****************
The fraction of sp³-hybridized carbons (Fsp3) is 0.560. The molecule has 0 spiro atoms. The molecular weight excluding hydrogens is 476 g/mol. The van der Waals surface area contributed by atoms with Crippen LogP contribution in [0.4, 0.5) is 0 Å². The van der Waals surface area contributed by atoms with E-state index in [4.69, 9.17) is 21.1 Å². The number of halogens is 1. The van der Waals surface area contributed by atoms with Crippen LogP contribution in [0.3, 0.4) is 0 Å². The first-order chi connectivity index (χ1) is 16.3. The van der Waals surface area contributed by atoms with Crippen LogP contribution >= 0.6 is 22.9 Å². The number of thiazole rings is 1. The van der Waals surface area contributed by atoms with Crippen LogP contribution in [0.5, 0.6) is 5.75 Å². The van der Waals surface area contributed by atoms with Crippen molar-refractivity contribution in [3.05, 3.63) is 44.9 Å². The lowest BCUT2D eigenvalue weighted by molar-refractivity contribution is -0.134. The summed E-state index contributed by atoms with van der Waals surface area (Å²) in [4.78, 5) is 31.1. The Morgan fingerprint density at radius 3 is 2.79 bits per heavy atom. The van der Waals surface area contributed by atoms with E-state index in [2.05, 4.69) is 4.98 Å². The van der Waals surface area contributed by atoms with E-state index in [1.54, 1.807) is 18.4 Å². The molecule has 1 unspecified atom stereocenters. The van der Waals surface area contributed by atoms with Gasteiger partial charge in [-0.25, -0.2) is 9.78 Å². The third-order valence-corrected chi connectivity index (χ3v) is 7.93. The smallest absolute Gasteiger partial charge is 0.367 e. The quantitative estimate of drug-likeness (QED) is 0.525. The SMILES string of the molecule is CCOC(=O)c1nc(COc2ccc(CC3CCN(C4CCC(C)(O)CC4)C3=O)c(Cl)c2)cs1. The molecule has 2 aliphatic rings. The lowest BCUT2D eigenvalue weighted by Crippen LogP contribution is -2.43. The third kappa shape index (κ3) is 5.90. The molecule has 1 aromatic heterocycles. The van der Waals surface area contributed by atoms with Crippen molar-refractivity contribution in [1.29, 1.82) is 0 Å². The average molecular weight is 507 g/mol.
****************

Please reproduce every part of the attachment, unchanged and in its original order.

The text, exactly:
The fraction of sp³-hybridized carbons (Fsp3) is 0.560. The molecule has 0 spiro atoms. The molecular weight excluding hydrogens is 476 g/mol. The van der Waals surface area contributed by atoms with Crippen LogP contribution in [0.4, 0.5) is 0 Å². The van der Waals surface area contributed by atoms with E-state index in [4.69, 9.17) is 21.1 Å². The number of halogens is 1. The van der Waals surface area contributed by atoms with Crippen LogP contribution in [0.3, 0.4) is 0 Å². The first-order chi connectivity index (χ1) is 16.3. The van der Waals surface area contributed by atoms with Crippen LogP contribution >= 0.6 is 22.9 Å². The number of thiazole rings is 1. The van der Waals surface area contributed by atoms with Crippen LogP contribution in [0.5, 0.6) is 5.75 Å². The van der Waals surface area contributed by atoms with Crippen molar-refractivity contribution in [3.05, 3.63) is 44.9 Å². The lowest BCUT2D eigenvalue weighted by molar-refractivity contribution is -0.134. The summed E-state index contributed by atoms with van der Waals surface area (Å²) in [4.78, 5) is 31.1. The Morgan fingerprint density at radius 3 is 2.79 bits per heavy atom. The van der Waals surface area contributed by atoms with E-state index in [2.05, 4.69) is 4.98 Å². The van der Waals surface area contributed by atoms with E-state index in [1.54, 1.807) is 18.4 Å². The molecule has 1 unspecified atom stereocenters. The van der Waals surface area contributed by atoms with Gasteiger partial charge in [-0.25, -0.2) is 9.78 Å². The third-order valence-corrected chi connectivity index (χ3v) is 7.93. The smallest absolute Gasteiger partial charge is 0.367 e. The quantitative estimate of drug-likeness (QED) is 0.525. The SMILES string of the molecule is CCOC(=O)c1nc(COc2ccc(CC3CCN(C4CCC(C)(O)CC4)C3=O)c(Cl)c2)cs1. The molecule has 2 aliphatic rings. The lowest BCUT2D eigenvalue weighted by Crippen LogP contribution is -2.43. The third kappa shape index (κ3) is 5.90. The molecule has 1 aromatic heterocycles. The van der Waals surface area contributed by atoms with Crippen molar-refractivity contribution in [1.29, 1.82) is 0 Å². The average molecular weight is 507 g/mol.